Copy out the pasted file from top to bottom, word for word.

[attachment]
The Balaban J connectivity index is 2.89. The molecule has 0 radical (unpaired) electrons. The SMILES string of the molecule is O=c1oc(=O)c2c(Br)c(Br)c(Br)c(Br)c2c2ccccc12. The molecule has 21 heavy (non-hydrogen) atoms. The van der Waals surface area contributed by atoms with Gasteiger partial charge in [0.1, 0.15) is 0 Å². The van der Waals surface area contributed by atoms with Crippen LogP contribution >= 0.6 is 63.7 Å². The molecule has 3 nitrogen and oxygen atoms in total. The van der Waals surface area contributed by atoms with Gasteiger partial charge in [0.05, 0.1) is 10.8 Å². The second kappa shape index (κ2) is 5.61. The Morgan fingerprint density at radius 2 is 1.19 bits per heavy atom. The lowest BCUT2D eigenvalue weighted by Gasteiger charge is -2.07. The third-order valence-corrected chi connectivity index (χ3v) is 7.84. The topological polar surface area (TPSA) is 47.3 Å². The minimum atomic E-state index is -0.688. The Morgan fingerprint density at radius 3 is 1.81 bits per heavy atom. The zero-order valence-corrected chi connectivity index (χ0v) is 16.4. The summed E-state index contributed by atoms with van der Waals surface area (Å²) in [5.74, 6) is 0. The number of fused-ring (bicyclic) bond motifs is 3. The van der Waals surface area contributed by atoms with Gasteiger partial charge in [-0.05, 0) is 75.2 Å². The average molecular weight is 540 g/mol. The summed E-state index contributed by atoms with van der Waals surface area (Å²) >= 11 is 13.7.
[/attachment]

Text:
The Balaban J connectivity index is 2.89. The molecule has 0 radical (unpaired) electrons. The SMILES string of the molecule is O=c1oc(=O)c2c(Br)c(Br)c(Br)c(Br)c2c2ccccc12. The molecule has 21 heavy (non-hydrogen) atoms. The van der Waals surface area contributed by atoms with Gasteiger partial charge in [0.1, 0.15) is 0 Å². The van der Waals surface area contributed by atoms with Crippen LogP contribution >= 0.6 is 63.7 Å². The molecule has 3 nitrogen and oxygen atoms in total. The van der Waals surface area contributed by atoms with Gasteiger partial charge in [0.05, 0.1) is 10.8 Å². The second kappa shape index (κ2) is 5.61. The Morgan fingerprint density at radius 2 is 1.19 bits per heavy atom. The lowest BCUT2D eigenvalue weighted by Gasteiger charge is -2.07. The third-order valence-corrected chi connectivity index (χ3v) is 7.84. The topological polar surface area (TPSA) is 47.3 Å². The minimum atomic E-state index is -0.688. The Morgan fingerprint density at radius 3 is 1.81 bits per heavy atom. The zero-order valence-corrected chi connectivity index (χ0v) is 16.4. The summed E-state index contributed by atoms with van der Waals surface area (Å²) in [5.74, 6) is 0. The number of fused-ring (bicyclic) bond motifs is 3. The van der Waals surface area contributed by atoms with Gasteiger partial charge in [-0.05, 0) is 75.2 Å². The average molecular weight is 540 g/mol. The summed E-state index contributed by atoms with van der Waals surface area (Å²) >= 11 is 13.7.